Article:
The current system of education here is entirely different from when I was a schoolboy back in Bhutan and Nepal. We used to have lots of homework. We had to remember long paragraphs at home and then recite them when we were in the classroom the following day. We didn’t have practical lessons like you will enjoy.

As a young student, I didn’t have shoes because my family couldn’t afford them. Flip-flops were a bit affordable, and that’s what I depended on even in extreme weather conditions. You should be proud that you’ve enough pairs of shoes. But always remember that it’s not what you wear on your feet that takes your steps further. It’s your inner willingness and the motivation that provides the magic.

As a new American, you have a place to call home – the United States of America—the beacon of hope and opportunities. You should always be thankful for this country which is your birthplace. In addition, this place gave your parents the chance to build new lives so that you, too, can enjoy freedoms, lacking in so many parts of the world.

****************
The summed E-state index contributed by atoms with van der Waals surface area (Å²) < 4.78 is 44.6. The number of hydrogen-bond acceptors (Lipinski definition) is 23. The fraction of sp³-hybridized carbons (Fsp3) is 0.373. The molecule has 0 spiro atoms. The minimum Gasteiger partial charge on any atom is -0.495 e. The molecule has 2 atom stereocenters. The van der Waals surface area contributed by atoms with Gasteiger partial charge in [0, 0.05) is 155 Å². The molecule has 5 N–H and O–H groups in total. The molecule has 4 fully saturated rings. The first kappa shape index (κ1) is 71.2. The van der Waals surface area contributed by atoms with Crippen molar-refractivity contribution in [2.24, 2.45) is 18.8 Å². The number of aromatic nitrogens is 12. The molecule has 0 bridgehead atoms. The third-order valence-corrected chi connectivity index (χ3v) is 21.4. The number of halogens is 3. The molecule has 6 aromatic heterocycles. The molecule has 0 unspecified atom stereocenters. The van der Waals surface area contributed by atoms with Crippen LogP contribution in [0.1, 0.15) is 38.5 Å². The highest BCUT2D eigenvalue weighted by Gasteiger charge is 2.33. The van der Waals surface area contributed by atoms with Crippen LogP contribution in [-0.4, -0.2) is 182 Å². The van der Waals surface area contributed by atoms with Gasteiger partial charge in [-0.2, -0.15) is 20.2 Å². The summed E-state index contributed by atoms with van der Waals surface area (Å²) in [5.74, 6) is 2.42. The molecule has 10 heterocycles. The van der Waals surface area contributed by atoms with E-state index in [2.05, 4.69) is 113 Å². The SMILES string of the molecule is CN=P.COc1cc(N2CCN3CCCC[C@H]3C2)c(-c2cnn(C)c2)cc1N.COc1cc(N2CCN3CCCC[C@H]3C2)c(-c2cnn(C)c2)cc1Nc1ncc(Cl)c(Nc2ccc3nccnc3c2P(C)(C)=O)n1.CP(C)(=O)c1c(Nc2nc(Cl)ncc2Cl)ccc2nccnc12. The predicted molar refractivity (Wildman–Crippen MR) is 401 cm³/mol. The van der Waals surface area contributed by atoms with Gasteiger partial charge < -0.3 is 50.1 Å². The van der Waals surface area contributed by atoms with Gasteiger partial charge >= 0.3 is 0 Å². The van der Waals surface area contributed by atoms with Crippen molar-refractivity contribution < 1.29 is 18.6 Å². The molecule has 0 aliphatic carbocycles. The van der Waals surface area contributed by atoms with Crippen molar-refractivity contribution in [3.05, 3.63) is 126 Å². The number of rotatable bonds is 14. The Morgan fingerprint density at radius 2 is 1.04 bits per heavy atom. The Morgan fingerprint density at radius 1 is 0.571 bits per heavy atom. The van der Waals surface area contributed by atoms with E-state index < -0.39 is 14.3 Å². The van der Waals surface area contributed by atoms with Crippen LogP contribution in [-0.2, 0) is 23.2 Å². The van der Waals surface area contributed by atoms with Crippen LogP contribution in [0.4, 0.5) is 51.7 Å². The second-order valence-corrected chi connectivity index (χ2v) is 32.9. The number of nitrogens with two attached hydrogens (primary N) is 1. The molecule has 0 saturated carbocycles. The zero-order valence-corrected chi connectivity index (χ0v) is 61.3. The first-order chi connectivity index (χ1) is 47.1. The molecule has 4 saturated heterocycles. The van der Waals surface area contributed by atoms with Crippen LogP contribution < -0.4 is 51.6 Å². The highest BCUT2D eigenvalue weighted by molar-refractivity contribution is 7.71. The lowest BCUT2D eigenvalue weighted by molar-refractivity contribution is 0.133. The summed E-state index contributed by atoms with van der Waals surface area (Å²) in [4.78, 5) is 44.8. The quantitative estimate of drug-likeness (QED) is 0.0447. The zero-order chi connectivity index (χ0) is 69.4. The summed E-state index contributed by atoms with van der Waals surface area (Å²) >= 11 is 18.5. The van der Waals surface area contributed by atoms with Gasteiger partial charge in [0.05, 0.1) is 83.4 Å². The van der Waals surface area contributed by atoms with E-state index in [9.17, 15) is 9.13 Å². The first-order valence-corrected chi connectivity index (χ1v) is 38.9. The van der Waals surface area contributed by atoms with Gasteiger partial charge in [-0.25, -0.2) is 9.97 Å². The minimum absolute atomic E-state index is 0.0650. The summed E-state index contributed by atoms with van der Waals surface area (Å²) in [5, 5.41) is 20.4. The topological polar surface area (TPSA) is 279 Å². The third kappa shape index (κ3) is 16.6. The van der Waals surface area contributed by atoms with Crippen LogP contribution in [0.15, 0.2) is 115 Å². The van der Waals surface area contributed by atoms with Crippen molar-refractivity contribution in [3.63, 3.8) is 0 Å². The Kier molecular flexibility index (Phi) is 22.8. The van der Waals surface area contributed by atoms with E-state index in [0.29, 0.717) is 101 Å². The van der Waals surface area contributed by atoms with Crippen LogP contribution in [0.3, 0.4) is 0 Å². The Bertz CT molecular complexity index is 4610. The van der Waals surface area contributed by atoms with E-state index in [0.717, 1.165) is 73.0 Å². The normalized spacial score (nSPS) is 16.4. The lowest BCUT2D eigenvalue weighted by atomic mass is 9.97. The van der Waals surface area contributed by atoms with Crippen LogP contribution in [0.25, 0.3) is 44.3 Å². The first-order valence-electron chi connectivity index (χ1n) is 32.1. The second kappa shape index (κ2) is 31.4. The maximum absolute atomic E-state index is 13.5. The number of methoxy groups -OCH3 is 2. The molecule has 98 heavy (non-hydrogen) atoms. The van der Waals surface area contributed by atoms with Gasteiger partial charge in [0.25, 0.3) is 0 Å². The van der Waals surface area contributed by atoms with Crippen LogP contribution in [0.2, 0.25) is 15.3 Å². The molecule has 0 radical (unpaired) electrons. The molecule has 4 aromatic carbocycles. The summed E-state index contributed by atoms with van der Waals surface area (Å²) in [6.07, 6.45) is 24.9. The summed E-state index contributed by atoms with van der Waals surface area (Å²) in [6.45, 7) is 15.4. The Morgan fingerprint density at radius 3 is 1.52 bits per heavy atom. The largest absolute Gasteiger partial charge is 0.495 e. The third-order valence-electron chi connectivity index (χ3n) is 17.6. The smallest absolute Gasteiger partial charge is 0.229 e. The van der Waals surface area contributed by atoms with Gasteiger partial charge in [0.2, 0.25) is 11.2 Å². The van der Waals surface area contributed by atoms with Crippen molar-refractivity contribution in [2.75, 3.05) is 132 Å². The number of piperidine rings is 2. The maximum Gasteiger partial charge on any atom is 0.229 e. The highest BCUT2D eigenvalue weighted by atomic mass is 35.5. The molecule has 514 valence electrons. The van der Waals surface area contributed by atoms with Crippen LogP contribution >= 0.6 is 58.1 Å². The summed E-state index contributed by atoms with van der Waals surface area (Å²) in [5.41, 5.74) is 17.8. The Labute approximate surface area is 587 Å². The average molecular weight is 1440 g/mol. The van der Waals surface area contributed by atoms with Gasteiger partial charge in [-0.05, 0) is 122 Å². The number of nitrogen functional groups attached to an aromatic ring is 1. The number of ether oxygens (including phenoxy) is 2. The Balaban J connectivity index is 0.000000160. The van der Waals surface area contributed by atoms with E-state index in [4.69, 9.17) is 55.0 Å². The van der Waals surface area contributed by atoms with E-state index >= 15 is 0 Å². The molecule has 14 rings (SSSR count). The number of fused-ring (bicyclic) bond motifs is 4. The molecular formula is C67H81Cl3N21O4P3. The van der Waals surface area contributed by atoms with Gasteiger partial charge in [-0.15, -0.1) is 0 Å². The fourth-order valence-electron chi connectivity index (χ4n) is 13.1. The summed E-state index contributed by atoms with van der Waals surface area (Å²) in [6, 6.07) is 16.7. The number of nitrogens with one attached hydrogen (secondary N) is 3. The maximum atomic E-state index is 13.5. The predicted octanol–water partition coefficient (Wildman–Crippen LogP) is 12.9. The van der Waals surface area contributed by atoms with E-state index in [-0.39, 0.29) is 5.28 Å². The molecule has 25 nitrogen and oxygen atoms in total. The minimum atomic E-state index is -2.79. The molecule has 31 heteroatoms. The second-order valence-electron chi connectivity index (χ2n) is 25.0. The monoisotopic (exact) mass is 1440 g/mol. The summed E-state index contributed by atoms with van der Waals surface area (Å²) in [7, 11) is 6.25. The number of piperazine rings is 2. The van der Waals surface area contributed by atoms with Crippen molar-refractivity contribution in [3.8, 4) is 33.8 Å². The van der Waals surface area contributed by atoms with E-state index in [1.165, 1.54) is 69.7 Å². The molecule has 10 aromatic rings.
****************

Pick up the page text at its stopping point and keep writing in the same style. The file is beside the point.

I hope you’ll learn to be a responsible resident. Please keep in mind that freedom does not mean that you are free from obligations and responsibilities. Never take your freedoms or possibilities for granted. But, unlike your parents when we were your age, you will always have a roof over your head. You will always have enough food, including your favorite, chocolate ice cream, to eat when you return home.

Continue to share what you have with others. You might never know if one of your classmates’ families might be having a hard time. It might be that one of your new friends can’t afford lunch. A classmate might be a resettled refugee going through the process of attempting to heal the wounds of past traumas. Your compassion and love will give such a friend purpose in life. So always consider sharing what you have if necessary. But be careful not to humiliate the person with your generosity.

Giving has to be done with sensitivity. Now that you are in the outside world, you will probably see things from different perspectives. That’s completely normal. I hope you’ll soon learn to take a stand if you or your friends face the attacks of bullies. But, please, never put yourself, or them, at risk. Sadly, bullying is common. Keep in mind that both your mother and I do not want you to bully others or be involved with gangs of those who bully others, even if you think it will make you safe.